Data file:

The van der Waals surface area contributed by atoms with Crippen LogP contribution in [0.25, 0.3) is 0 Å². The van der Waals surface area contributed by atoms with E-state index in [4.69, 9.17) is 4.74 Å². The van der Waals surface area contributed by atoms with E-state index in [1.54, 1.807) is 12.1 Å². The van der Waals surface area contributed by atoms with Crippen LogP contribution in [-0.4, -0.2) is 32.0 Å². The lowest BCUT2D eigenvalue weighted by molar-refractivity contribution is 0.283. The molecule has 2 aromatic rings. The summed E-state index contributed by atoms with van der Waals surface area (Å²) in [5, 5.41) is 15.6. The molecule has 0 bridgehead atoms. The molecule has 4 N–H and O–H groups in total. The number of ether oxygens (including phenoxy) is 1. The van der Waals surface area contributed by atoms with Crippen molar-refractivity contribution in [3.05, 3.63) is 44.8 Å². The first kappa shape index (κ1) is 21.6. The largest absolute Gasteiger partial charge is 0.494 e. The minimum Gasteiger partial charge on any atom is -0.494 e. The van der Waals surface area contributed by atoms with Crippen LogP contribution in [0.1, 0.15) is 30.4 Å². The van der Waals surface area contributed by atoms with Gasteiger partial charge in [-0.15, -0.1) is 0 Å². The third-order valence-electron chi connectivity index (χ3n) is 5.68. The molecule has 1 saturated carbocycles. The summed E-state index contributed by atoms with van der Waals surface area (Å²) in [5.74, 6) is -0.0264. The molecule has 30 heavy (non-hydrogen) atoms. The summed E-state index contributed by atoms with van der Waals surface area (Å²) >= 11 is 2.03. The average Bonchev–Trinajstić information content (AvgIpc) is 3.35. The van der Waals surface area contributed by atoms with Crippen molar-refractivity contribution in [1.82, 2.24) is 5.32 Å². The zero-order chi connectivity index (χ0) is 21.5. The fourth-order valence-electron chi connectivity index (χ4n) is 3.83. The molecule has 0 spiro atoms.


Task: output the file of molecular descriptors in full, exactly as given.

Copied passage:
The van der Waals surface area contributed by atoms with Crippen LogP contribution in [0.25, 0.3) is 0 Å². The van der Waals surface area contributed by atoms with E-state index in [4.69, 9.17) is 4.74 Å². The van der Waals surface area contributed by atoms with E-state index in [1.54, 1.807) is 12.1 Å². The van der Waals surface area contributed by atoms with Crippen LogP contribution in [-0.4, -0.2) is 32.0 Å². The lowest BCUT2D eigenvalue weighted by molar-refractivity contribution is 0.283. The molecule has 2 aromatic rings. The summed E-state index contributed by atoms with van der Waals surface area (Å²) in [5, 5.41) is 15.6. The molecule has 0 bridgehead atoms. The molecule has 4 N–H and O–H groups in total. The number of ether oxygens (including phenoxy) is 1. The van der Waals surface area contributed by atoms with Crippen molar-refractivity contribution in [3.05, 3.63) is 44.8 Å². The first kappa shape index (κ1) is 21.6. The largest absolute Gasteiger partial charge is 0.494 e. The minimum Gasteiger partial charge on any atom is -0.494 e. The van der Waals surface area contributed by atoms with Crippen LogP contribution in [0.1, 0.15) is 30.4 Å². The van der Waals surface area contributed by atoms with Gasteiger partial charge in [-0.15, -0.1) is 0 Å². The third-order valence-electron chi connectivity index (χ3n) is 5.68. The molecule has 1 saturated carbocycles. The summed E-state index contributed by atoms with van der Waals surface area (Å²) in [5.74, 6) is -0.0264. The molecule has 30 heavy (non-hydrogen) atoms. The summed E-state index contributed by atoms with van der Waals surface area (Å²) >= 11 is 2.03. The average Bonchev–Trinajstić information content (AvgIpc) is 3.35. The van der Waals surface area contributed by atoms with Crippen molar-refractivity contribution in [1.82, 2.24) is 5.32 Å². The zero-order chi connectivity index (χ0) is 21.5. The fourth-order valence-electron chi connectivity index (χ4n) is 3.83. The molecule has 0 spiro atoms.